He knows the course like the back of his hand, having run a dozen Tely 10 races. And he understands what it takes to win, obviously, having finished first seven times, a feat that ties him with Cliff Stones and George Hillier for second amongst all-time winners of the old race.
But Sunday’s 87th running of The Telegram 10-Mile Road Race — a.k.a. the Tely 10 — could be somewhat foreign for Colin Fewer, who, up until 2012, owned the race, with seven straight victories.
That’s because Fewer is coming off hip surgery, which sidelined him for last year’s Tely, and most of the 2014 road racing season.
© Telegram file photo
Fewer went under the knife in early June, 2013, and didn’t go for his first run — save for work on the elliptical trainer at the gym — until Oct. 18.
“It’s funny,” Fewer was saying Thursday, “after all these years running the race, this could be something new.
“It’s an uncharted territory, and I haven’t sailed the ship down there before.
“I expect the nerves will be there, but I also expect a certain amount of excitement to get out there.”
Fewer was not even sure he was entering this year’s Tely 10 — set to start 8 o’clock Sunday morning in Paradise — until he put in a couple of fine performances in a pair of races this season, his first two starts since the surgery.
He won the HTG Sports 5K race during Ottawa’s Race Weekend in late May, and earlier this month, finished first in the Molson Canadian 67 Mews 8K race in St. John’s.
Fewer finished the latter in 23:49, while the second-place finisher. Tely 10 contender John Angelopoulos, was second in 25:50.
“To be honest, if you had asked me eight or 10 weeks ago if I’d be running Sunday, I probably would have said no,” Fewer said.
“The Ottawa result was a complete surprise. I’d only had three little workouts before that, although I had been working pretty hard on the elliptical.
“And the Mews result (a personal best) really opened my eyes. Things have really come together for me.”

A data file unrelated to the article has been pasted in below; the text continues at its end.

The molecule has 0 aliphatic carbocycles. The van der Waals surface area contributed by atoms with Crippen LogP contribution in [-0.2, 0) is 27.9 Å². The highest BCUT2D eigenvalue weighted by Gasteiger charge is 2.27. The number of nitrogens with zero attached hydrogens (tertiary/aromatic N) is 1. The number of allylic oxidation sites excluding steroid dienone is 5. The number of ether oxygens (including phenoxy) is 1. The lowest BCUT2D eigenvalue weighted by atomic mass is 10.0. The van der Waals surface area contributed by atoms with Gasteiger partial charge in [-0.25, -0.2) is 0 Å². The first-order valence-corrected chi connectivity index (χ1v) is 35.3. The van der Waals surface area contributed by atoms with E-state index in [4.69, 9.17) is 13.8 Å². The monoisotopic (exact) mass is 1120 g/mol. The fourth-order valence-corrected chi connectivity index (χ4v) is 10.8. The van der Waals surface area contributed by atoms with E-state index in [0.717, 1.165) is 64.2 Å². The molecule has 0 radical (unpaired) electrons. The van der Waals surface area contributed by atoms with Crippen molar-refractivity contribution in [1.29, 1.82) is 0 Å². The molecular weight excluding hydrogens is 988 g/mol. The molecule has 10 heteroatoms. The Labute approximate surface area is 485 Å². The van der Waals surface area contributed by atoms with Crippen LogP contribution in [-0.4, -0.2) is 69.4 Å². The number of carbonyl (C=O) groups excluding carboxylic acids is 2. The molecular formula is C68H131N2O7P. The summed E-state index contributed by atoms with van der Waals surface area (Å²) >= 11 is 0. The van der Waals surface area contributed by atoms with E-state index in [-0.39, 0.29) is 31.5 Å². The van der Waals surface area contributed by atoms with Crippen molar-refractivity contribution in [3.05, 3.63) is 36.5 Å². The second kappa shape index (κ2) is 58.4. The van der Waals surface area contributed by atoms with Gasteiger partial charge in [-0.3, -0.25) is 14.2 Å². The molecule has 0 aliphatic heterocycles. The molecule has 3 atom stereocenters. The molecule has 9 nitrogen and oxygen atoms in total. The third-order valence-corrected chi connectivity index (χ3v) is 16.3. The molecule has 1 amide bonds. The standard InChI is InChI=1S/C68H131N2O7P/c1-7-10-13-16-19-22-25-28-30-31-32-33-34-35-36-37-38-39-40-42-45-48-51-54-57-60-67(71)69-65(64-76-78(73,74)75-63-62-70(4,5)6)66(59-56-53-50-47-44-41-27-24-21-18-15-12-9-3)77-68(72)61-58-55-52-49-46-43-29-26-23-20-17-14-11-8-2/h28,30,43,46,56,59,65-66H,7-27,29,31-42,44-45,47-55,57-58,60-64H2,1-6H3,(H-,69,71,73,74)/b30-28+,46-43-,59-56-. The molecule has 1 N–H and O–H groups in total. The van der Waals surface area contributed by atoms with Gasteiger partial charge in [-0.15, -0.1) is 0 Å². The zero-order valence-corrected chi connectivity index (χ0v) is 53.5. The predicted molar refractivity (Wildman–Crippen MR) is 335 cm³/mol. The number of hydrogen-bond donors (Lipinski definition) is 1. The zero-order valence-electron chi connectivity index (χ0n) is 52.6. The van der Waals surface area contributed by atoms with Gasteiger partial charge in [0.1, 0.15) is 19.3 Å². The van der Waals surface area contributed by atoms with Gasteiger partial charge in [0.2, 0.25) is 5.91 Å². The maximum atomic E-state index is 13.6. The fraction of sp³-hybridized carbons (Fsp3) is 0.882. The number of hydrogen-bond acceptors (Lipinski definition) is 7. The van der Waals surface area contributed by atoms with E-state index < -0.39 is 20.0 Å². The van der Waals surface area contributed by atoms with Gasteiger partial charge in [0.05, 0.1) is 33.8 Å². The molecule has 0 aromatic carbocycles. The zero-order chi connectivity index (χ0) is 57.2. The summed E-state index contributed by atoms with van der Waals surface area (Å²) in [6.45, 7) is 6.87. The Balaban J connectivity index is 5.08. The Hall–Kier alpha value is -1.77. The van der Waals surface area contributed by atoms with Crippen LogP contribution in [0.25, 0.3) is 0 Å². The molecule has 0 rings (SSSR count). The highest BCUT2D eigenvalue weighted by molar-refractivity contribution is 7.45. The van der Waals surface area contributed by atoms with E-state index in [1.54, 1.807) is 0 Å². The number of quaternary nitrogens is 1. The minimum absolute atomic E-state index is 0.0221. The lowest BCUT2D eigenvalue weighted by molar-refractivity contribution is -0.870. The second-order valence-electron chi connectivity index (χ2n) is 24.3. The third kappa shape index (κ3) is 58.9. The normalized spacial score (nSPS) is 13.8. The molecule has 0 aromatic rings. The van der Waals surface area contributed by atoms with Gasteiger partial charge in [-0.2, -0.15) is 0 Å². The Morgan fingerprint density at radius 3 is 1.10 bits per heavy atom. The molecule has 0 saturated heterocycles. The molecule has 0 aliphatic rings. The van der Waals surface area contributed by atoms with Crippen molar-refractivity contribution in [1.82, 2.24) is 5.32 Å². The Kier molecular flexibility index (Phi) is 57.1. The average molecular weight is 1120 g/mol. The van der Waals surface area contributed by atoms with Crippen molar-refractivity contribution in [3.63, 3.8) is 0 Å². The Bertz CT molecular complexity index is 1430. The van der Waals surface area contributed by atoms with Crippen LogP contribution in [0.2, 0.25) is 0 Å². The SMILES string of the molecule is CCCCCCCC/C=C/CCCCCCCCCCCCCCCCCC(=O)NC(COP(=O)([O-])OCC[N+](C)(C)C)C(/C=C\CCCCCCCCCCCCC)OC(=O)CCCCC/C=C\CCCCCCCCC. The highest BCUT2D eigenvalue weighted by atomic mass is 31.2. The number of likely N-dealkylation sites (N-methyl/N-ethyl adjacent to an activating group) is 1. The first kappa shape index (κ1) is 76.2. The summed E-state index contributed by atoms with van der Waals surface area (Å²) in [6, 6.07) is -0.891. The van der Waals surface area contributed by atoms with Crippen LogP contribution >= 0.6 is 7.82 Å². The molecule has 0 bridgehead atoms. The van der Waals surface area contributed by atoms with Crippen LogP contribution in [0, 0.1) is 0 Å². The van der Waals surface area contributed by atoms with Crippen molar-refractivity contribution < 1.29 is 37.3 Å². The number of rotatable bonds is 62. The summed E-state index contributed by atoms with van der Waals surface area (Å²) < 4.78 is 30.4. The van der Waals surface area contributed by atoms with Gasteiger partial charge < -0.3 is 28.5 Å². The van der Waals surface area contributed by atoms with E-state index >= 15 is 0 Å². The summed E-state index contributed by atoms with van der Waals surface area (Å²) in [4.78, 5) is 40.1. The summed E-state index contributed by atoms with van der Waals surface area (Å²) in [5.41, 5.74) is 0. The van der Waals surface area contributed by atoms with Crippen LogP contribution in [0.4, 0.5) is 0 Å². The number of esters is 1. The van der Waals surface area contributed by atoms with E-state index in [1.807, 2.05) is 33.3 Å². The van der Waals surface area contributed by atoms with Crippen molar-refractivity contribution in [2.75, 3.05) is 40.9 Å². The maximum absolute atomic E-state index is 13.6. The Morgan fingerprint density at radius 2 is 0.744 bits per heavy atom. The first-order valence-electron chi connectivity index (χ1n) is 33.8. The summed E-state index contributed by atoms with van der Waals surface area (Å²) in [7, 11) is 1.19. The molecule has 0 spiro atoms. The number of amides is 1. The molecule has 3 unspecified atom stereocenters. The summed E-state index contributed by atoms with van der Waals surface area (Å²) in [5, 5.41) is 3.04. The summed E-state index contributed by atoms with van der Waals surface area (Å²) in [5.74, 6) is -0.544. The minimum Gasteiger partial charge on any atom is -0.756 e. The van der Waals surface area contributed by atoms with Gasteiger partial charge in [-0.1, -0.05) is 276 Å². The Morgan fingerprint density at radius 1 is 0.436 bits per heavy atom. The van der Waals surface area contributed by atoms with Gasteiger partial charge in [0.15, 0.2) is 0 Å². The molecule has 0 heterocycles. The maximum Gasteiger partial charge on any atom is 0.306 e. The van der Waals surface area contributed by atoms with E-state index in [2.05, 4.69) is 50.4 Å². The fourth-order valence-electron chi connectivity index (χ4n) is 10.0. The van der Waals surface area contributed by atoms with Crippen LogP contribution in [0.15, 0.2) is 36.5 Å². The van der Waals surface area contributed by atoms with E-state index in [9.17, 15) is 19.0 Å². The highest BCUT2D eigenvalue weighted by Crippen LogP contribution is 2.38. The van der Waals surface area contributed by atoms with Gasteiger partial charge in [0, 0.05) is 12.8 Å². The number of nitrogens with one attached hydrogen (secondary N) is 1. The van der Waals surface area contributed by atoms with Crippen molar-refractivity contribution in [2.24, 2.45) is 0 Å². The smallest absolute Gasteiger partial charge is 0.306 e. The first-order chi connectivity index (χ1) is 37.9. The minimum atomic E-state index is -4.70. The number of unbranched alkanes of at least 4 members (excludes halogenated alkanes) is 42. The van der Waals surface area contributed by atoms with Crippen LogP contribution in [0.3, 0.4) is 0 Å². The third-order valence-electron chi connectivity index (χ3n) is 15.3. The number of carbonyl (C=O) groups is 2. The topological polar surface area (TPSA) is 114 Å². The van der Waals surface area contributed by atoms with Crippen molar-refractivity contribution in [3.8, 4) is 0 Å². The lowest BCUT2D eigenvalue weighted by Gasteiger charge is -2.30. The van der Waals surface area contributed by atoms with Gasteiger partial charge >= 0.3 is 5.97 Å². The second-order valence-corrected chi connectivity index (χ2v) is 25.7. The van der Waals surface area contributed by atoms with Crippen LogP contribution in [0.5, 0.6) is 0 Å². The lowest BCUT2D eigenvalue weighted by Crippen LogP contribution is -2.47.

Of course, Sunday’s race will hardly be a walk in the park.
Anything but, actually.
Fewer will have to contend with reigning champ Dan McNeil, a 6-5 Cape Bretoner who won the 2013 race in 51:11, two minutes faster than his nearest rival, Angelopoulos.
It was the 32nd-fastest time in race history.
David Freake, picked by some to win last year’s race, returns with three road race wins this season, along with Angelopoulos. Brent Addison of Halifax, who was third last year, is also registered to run.
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One person who won’t be at the start line Sunday morning is Matt Loiselle of Windsor, Ont.
Loiselle, who is training for a spot on Canada’s marathon team for the 2016 Rio de Janiero Olympics, won the 2012 Tely 10 in 48:09, the third fastest time in race history.
Only Paul McCloy’s race record of 47:04 and 47:55 are quicker times.
Loiselle said in a text message this week he was intending to run the Tely, but a recent calf muscle injury scuttled those plans.
McNeil ran the Ottawa Marathon in May, finishing 13th overall.
“That was a good, solid performance,” Fewer said of McNeil’s time
“You have to look at him as a contender (to repeat), no doubt about that.”
See FEELS READY, page C2
Fewer hasn’t raced a lot this season, but feels he is ready for Sunday, given the number of training runs and the hours in the gym he’s punched in.
At 37, Fewer is on the back stretch of his running career, although don’t dare suggest age is working him these days.
Running, in fact, is one of the few sports in which the older you get, the better you can get.
“I’m not using age as an excuse,” he said. “I’m always trying to prove myself, and prove to people you can perform at a high level in your late 30s and 40s.
“There has been some research that shows with 10 years of good, solid uninterrupted training, you can have running success into your 30s and 40s. But you need the training. It doesn’t happen overnight.”
On Sunday, Fewer hopes something old will be new again with an eight Tely 10 crown, putting him in sole possession of second place on the all-time list.